Although it is common knowledge that a person cannot legally drive while under the influence of alcohol, it may be lesser known that a person cannot legally drive if there are open containers of alcohol in areas accessible to the driver or passengers. If you are pulled over with an open container of alcohol in your vehicle, regardless of whether or not anyone in the vehicle has been drinking, you may be charged with an open alcoholic beverage container. Law enforcement will also frequently try to determine whether you are impaired by alcohol, potentially even subjecting you to conduct a field sobriety test. Although this is a lesser known law, the restrictions for open container infractions are very straightforward.
Open Container Law Restrictions
This law restricts a person in a vehicle from possessing an alcoholic beverage if the drink:
- Has a broken seal or is fully open, or
- The contents of the drink have been partially or fully removed
According to Nebraska Revised Statute 60-6,211.08, an alcoholic beverage is defined in the state of Nebraska as any beer, ale porter, stout, malt beverage, wine, sake, distilled spirits, mixed drinks or any readily consumable beverage of at least 0.5% alcohol. An alcoholic beverage does not include trace amounts of alcohol that cannot be consumed as a beverage. So, any non-alcoholic drinks such as mixers or non-alcoholic beers may be allowed by law enforcement.
This law is applicable to not only the driver of the vehicle, but to the passengers as well. Vehicles that are driving on any public highways or in parking lots are subject to this state law.
Where the law does not apply
While the open container law does apply in most situations, there are exceptions to it. For example, there are certain vehicles that are exempt according to Nebraska legislation. Certain limousines and buses where there are partitions, or separators, between the driver and the passengers are exempt from the open container laws if the passengers are consuming the drinks inside the separated area of the vehicle. Special party buses do not necessarily even need a partition if the alcohol is sufficiently far from the driver’s reach.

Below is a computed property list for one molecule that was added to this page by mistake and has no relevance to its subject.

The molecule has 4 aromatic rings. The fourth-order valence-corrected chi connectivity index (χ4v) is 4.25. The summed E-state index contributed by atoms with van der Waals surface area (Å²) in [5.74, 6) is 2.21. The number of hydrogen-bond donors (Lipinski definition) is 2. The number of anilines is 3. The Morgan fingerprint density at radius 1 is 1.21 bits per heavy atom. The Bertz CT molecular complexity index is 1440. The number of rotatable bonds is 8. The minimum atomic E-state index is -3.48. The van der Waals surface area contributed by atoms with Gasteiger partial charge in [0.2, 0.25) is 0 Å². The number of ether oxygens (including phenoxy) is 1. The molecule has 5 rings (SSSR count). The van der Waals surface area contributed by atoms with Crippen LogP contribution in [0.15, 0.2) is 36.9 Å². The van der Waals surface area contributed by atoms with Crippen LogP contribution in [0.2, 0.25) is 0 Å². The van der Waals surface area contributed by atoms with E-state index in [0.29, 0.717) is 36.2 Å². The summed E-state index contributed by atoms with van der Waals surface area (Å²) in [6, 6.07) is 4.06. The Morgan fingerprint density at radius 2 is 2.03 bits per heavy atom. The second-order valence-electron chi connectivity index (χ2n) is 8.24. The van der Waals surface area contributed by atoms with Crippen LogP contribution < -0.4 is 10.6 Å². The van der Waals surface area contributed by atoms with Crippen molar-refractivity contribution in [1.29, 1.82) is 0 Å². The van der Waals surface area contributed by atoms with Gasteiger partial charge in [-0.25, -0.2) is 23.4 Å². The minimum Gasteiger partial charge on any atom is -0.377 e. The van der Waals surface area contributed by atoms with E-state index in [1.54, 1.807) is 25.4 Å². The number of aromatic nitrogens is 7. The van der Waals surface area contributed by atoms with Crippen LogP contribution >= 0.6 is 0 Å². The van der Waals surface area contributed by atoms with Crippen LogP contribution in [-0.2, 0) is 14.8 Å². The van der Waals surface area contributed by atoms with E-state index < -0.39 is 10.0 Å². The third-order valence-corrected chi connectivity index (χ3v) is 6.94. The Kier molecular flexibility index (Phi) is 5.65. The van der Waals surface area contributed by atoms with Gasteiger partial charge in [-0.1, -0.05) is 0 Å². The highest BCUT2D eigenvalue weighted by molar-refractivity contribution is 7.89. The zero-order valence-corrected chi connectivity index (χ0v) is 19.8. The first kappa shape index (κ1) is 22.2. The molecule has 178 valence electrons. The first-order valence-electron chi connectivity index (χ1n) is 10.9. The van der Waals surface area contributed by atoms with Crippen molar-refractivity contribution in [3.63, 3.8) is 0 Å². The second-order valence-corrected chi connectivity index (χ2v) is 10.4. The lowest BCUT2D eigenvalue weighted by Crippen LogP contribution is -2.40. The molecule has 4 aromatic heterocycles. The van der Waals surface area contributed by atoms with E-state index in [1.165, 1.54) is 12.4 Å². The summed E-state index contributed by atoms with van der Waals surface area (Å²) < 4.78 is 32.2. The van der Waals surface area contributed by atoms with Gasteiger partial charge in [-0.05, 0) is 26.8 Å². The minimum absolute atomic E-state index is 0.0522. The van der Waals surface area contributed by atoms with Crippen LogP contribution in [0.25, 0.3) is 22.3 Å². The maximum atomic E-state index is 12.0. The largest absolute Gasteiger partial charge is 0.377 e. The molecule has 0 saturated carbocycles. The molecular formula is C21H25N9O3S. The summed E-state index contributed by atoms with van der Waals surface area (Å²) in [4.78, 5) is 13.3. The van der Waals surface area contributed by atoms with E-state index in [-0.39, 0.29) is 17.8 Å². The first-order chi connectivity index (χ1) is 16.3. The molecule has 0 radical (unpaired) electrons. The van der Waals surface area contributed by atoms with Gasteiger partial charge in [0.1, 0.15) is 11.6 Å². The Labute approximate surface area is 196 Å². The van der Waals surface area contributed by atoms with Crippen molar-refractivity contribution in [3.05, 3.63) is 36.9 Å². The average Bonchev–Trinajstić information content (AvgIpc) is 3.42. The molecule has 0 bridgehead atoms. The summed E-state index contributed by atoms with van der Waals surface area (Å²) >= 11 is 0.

Another exception is if the alcohol is not in the passenger area of the vehicle, such as in the trunk of a vehicle. In fact, Nebraska law allows for open containers to be in the hatchback area of a car without a trunk, where the containers are placed behind the last upright sight in an area that passengers do not normally occupy. In these cases, the containers are not considered to be in the passenger area of the vehicle and the statute does not apply.
Additionally, if you are on private property then the law is not applicable. So, if you are on your own property or on the property of someone you know, then you are not under the jurisdiction of the restrictions; however, as soon as you drive onto public roads or property you run the risk of being charged under the Nebraska state open container law.
Violating the open container laws in Nebraska is classified as an infraction. The penalties for an infraction increase with each conviction. If it is your first conviction, then you could be fined up to $100. A second conviction within two years of your last one will cause you to be fined between $100 and $500. For a third or subsequent conviction within two years of your previous conviction, you will be fined between $200 and $500.
Being charged under the open container law can be an unnecessary financial burden with legal fees and fines, especially if a subsequent DUI charge arises.
Dedicated DUI Attorneys
Although the infractions for an open container charge are typically small fines, a police officer spotting an open container in your vehicle may lead them to conducting a field sobriety test and consequently charging you with a DUI. You do have rights on the roadways, and the experienced DUI lawyers at Berry Law understand what law enforcement can and cannot do during a traffic stop, including what evidence to challenge in a DUI. If you have been charged with a DUI in relation to an open container infraction, contact Berry Law today 402-466-8444 to schedule a confidential consultation.